things, John Reid, Ivan Lewis, Charles Clarke and others. I would


never put Gordon into any of those, Gordon wouldn't have known it. But


that's what I consider Terry does for the beauty of the Godfather away


from the dirty stuff. -- conciliatory. There's no way he


from the dirty stuff. -- could have known I was doing that


stuff. Charles Clarke, for example, I orchestrated what looked like a


briefing but Louise Casey were not convinced by what happened. If


they, who actually knew what was convinced by what happened. If


going on, thought that was happening, why was Gordon Brown


supposed to know any different? He would have assumed just as Charles


Clarke did, that it was. You are claiming to be open, honest,


apologetic. The truth is, you are still spinning, on to question what


you're taking great care not to implicate Gordon Brown, Ed Miliband,


Ed Balls in your dirty work. I'm not going to ask them to take the blame


for things I did. I'm admitting what I did. You and the two Eds, you are


part of a politico motivated group of acolytes around Mr Brown. It's


inconceivable they didn't know what you were getting up to. You might


inconceivable they didn't know what find it inconceivable but it's true.


There were things I got up to, as I say, in those dozen circumstances


where I did things which were beyond the pale, which they did not know.


The proof is in the pudding. You said Ed Miliband was best friend the


four years. He was a friend. He knew nothing? For the most part, I was a


civil servant, head of two indications in 2003, that's when I


got to know him. He was there for a lot of the bad stuff as well. Up to


2008. If you want to be honest with us, you should tell us. I am telling


you, what happened in 2007, when Ed Miliband felt he was a victim of


those briefings, he was quite prepared to call me out on it and


saved to meet, I believe you were doing this briefing, and complained


to Gordon Brown about it. After five years. People who worked with you in


Downing Street, we have spoken to, and they said you often drunk from


heavy drinking the night before. Maybe you just don't remember. No, I


was usually not in the office because I was usually out with


journalists establishing that contact. When you say they must have


assumed you were doing this kind of thing, the truth is, Gordon Brown,


Ed Balls, Ed Miliband and other people in Downing Street assumed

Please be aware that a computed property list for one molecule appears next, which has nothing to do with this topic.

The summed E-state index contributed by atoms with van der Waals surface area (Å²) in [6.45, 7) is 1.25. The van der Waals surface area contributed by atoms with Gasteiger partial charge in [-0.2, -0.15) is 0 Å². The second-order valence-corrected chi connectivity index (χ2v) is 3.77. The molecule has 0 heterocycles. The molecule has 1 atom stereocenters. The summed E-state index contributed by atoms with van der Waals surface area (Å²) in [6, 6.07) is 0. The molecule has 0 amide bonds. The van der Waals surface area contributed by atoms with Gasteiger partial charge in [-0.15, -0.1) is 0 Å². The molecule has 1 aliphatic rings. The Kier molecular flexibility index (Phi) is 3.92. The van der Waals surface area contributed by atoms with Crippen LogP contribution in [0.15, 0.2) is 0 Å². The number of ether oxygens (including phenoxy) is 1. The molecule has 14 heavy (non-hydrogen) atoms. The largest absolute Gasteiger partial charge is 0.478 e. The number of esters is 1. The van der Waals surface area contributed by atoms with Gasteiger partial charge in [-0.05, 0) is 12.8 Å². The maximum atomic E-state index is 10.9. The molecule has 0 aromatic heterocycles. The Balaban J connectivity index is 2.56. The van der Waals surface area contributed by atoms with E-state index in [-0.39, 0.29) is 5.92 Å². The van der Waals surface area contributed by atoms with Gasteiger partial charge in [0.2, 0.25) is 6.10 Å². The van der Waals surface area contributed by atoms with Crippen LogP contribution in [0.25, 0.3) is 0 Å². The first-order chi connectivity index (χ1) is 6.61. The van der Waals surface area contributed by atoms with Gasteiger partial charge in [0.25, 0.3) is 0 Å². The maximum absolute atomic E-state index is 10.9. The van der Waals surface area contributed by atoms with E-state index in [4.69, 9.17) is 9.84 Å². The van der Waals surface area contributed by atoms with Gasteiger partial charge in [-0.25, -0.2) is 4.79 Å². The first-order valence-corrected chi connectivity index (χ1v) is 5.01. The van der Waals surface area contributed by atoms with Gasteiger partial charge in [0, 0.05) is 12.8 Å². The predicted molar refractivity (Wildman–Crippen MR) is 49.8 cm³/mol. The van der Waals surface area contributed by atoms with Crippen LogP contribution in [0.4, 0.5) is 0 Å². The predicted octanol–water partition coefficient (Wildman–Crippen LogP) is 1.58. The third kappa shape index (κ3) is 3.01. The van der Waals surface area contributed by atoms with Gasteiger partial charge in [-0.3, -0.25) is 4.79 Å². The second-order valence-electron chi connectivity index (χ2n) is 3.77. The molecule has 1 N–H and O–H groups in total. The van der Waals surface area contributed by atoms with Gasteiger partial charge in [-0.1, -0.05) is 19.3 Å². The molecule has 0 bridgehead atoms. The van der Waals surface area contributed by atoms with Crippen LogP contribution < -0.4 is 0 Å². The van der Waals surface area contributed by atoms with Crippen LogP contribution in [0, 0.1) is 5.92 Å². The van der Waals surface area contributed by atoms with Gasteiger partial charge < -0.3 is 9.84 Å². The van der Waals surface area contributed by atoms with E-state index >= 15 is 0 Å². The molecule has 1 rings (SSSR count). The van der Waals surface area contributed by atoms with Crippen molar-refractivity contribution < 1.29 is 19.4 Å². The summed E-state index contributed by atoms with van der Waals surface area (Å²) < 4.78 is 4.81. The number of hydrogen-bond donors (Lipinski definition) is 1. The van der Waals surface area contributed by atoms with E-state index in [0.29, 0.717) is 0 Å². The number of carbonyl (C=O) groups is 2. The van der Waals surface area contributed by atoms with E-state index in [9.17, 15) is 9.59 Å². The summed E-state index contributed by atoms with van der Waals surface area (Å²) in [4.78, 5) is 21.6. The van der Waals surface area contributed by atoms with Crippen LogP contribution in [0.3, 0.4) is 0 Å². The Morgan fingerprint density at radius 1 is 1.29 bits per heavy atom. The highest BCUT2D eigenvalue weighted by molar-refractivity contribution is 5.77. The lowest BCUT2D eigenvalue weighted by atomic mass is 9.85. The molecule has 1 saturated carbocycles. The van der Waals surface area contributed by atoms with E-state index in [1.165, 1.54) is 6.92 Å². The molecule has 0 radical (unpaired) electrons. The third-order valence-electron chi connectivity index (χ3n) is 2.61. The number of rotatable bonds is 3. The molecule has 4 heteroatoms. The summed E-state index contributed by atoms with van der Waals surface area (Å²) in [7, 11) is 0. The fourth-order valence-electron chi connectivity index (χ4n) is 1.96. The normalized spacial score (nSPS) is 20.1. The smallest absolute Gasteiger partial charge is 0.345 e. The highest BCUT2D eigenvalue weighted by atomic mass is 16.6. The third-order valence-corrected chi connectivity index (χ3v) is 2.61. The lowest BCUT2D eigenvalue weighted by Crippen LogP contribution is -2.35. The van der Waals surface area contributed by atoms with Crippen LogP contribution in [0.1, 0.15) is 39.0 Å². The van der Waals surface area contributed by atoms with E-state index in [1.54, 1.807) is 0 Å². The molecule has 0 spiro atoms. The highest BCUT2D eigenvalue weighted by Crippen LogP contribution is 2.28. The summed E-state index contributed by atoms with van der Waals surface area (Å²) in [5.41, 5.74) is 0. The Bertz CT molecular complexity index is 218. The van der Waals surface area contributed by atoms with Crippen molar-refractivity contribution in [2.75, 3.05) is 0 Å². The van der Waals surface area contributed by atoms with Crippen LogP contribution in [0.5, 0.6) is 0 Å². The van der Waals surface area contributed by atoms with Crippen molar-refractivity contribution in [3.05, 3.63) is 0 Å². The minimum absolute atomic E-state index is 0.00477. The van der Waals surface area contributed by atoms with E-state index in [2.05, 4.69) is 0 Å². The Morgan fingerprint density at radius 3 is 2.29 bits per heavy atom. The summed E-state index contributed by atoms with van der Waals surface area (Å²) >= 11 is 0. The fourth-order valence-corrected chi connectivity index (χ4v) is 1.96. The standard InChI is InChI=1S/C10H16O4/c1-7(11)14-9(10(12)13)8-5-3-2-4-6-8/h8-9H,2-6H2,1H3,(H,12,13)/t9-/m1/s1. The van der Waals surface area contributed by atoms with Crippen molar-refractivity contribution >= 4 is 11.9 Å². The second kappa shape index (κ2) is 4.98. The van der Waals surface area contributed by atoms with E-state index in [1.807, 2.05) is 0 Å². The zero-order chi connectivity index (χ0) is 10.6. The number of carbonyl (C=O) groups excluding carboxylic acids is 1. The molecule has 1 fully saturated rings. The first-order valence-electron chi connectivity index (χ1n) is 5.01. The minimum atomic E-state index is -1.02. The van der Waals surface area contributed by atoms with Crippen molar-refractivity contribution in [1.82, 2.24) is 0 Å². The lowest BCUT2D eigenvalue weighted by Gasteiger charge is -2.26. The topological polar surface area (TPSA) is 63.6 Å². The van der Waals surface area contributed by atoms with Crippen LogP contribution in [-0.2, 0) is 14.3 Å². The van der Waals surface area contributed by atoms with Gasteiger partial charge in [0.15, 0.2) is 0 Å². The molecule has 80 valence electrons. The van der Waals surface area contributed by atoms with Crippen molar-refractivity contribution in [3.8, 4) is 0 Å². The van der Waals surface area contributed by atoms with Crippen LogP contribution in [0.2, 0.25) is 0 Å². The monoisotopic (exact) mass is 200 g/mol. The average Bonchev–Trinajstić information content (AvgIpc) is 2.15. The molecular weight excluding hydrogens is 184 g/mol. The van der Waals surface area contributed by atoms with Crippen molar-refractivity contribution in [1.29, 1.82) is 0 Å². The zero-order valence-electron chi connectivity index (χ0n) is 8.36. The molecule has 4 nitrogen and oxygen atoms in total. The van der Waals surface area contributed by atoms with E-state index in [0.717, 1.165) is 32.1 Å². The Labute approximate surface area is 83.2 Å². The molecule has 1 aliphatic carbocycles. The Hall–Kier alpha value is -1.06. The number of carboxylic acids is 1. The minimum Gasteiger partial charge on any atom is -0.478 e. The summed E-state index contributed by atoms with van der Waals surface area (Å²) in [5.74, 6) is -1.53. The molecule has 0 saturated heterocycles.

that the reason I had these close relationships with journalists and


was able to influence what came out of the media was just because of


investing time in those relationships. I was willing to


spend all afternoon in the pubs with journalists in the hope of producing


good stories. They did not know that they would not spend their bar tab


on me unless I fed them stories. That's the way of the world but it


on me unless I fed them stories. depends on what kind of stories.


Party critical and John Reid Maca boss personal life is two different


things. You need to black and those who sees enemies. You say, when


Douglas Alexander talks about unity, I draw the line. What you


mean by that? For Douglas to say he's never engaged in any kind of


divisive and destructive briefing, I he's never engaged in any kind of


don't think it's accurate. That's what I mean. Ed Balls and Ed


whenever involved in destructive things? I've never known it. There


is a specific example in the book that there was a damaging story


which came out about Gordon Brown seeking five separate meetings with


President Obama and that story came from Douglas Alexander. I don't know


whether he knew. You see my point. You're willing to tell tales on Mr


Alexander but not on the people you worked with. If I had a similar


Alexander but not on the people you example I would be happy to share


it. You admit to being involved in political assassinations of


prominent Labour figures. It was political assassinations of


never the Tories but always labour. Nearly always. Where you also


involved in the 2006 coup orchestrated by Tom Watson to force


Mr Blair to resign? No, indeed, one of the bits of evidence is how


brilliantly conceived it was, and how well executed it was, lots of it


came as genuine surprises. You never know he was going to Scotland to see


Gordon Brown? The first I knew about that was when I went into Gordon


said, there is a journalist on the phone saying did he pop in at St


Andrews last week? That was the first I knew of it. I don't think


the St Andrews. That's another matter. It was. Here you are doing